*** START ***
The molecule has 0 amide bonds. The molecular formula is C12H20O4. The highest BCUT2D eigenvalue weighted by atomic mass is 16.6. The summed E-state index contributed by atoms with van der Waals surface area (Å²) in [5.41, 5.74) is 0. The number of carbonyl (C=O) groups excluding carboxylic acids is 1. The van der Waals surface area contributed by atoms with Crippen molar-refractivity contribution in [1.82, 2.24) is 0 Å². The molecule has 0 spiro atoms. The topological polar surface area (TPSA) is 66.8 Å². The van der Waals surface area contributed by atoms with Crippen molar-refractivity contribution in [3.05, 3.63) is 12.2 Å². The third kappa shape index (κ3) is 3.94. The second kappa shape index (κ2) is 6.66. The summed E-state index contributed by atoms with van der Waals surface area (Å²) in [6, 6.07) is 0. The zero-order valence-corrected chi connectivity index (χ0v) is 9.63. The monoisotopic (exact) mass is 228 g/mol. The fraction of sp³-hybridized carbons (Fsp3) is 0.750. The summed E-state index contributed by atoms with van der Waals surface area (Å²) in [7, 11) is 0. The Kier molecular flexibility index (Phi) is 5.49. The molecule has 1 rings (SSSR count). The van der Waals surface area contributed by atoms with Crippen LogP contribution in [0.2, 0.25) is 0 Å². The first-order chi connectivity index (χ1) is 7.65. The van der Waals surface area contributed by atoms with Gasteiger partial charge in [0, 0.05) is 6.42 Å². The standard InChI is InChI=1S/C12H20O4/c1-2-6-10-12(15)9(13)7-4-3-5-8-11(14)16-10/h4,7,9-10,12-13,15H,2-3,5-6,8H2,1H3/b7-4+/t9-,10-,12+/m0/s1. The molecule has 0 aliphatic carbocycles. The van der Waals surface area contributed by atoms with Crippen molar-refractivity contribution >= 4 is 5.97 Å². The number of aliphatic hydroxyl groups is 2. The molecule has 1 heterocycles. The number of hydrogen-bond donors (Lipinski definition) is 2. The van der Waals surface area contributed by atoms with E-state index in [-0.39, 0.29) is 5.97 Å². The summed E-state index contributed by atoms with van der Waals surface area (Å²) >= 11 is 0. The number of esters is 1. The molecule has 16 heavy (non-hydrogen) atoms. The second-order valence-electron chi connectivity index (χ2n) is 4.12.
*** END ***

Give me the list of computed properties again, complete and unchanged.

The molecule has 0 amide bonds. The molecular formula is C12H20O4. The highest BCUT2D eigenvalue weighted by atomic mass is 16.6. The summed E-state index contributed by atoms with van der Waals surface area (Å²) in [5.41, 5.74) is 0. The number of carbonyl (C=O) groups excluding carboxylic acids is 1. The van der Waals surface area contributed by atoms with Crippen molar-refractivity contribution in [1.82, 2.24) is 0 Å². The molecule has 0 spiro atoms. The topological polar surface area (TPSA) is 66.8 Å². The van der Waals surface area contributed by atoms with Crippen molar-refractivity contribution in [3.05, 3.63) is 12.2 Å². The third kappa shape index (κ3) is 3.94. The second kappa shape index (κ2) is 6.66. The summed E-state index contributed by atoms with van der Waals surface area (Å²) in [6, 6.07) is 0. The zero-order valence-corrected chi connectivity index (χ0v) is 9.63. The monoisotopic (exact) mass is 228 g/mol. The fraction of sp³-hybridized carbons (Fsp3) is 0.750. The summed E-state index contributed by atoms with van der Waals surface area (Å²) in [7, 11) is 0. The Kier molecular flexibility index (Phi) is 5.49. The molecule has 1 rings (SSSR count). The van der Waals surface area contributed by atoms with Crippen LogP contribution in [0.2, 0.25) is 0 Å². The first-order chi connectivity index (χ1) is 7.65. The van der Waals surface area contributed by atoms with Gasteiger partial charge in [0, 0.05) is 6.42 Å². The standard InChI is InChI=1S/C12H20O4/c1-2-6-10-12(15)9(13)7-4-3-5-8-11(14)16-10/h4,7,9-10,12-13,15H,2-3,5-6,8H2,1H3/b7-4+/t9-,10-,12+/m0/s1. The molecule has 0 aliphatic carbocycles. The van der Waals surface area contributed by atoms with Crippen molar-refractivity contribution >= 4 is 5.97 Å². The number of aliphatic hydroxyl groups is 2. The molecule has 1 heterocycles. The number of hydrogen-bond donors (Lipinski definition) is 2. The van der Waals surface area contributed by atoms with E-state index in [-0.39, 0.29) is 5.97 Å². The summed E-state index contributed by atoms with van der Waals surface area (Å²) >= 11 is 0. The number of esters is 1. The molecule has 16 heavy (non-hydrogen) atoms. The second-order valence-electron chi connectivity index (χ2n) is 4.12.